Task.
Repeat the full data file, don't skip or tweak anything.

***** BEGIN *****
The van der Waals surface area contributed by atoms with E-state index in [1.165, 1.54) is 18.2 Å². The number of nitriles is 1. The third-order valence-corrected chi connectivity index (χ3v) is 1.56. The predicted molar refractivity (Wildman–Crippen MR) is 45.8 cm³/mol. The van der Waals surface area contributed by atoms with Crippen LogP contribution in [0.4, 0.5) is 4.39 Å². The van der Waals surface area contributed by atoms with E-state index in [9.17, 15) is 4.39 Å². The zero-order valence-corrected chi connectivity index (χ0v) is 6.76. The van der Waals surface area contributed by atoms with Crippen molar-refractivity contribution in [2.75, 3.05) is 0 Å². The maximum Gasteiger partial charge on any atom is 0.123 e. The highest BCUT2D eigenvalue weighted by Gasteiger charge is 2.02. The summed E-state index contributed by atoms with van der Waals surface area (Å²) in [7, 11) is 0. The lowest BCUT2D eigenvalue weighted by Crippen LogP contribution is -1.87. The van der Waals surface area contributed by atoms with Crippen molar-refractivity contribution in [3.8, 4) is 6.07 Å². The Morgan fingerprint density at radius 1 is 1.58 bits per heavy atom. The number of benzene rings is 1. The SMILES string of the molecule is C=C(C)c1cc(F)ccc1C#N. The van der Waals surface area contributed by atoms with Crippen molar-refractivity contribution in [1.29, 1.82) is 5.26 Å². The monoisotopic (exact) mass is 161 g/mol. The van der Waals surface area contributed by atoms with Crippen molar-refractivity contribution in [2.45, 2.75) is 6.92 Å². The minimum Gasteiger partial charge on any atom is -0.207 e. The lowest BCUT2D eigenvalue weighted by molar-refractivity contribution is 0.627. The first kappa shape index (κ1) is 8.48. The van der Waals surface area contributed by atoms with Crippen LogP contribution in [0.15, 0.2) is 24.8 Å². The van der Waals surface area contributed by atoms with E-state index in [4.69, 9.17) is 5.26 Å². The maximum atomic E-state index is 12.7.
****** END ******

The van der Waals surface area contributed by atoms with E-state index in [1.165, 1.54) is 18.2 Å². The number of nitriles is 1. The third-order valence-corrected chi connectivity index (χ3v) is 1.56. The predicted molar refractivity (Wildman–Crippen MR) is 45.8 cm³/mol. The van der Waals surface area contributed by atoms with Crippen LogP contribution in [0.4, 0.5) is 4.39 Å². The van der Waals surface area contributed by atoms with E-state index in [9.17, 15) is 4.39 Å². The zero-order valence-corrected chi connectivity index (χ0v) is 6.76. The van der Waals surface area contributed by atoms with Crippen molar-refractivity contribution in [2.75, 3.05) is 0 Å². The maximum Gasteiger partial charge on any atom is 0.123 e. The highest BCUT2D eigenvalue weighted by Gasteiger charge is 2.02. The summed E-state index contributed by atoms with van der Waals surface area (Å²) in [7, 11) is 0. The lowest BCUT2D eigenvalue weighted by Crippen LogP contribution is -1.87. The van der Waals surface area contributed by atoms with Crippen molar-refractivity contribution in [3.8, 4) is 6.07 Å². The Morgan fingerprint density at radius 1 is 1.58 bits per heavy atom. The number of benzene rings is 1. The SMILES string of the molecule is C=C(C)c1cc(F)ccc1C#N. The van der Waals surface area contributed by atoms with Crippen molar-refractivity contribution in [1.29, 1.82) is 5.26 Å². The monoisotopic (exact) mass is 161 g/mol. The van der Waals surface area contributed by atoms with Crippen molar-refractivity contribution in [2.45, 2.75) is 6.92 Å². The minimum Gasteiger partial charge on any atom is -0.207 e. The lowest BCUT2D eigenvalue weighted by molar-refractivity contribution is 0.627. The first kappa shape index (κ1) is 8.48. The van der Waals surface area contributed by atoms with Crippen LogP contribution in [0.15, 0.2) is 24.8 Å². The van der Waals surface area contributed by atoms with E-state index in [4.69, 9.17) is 5.26 Å². The maximum atomic E-state index is 12.7.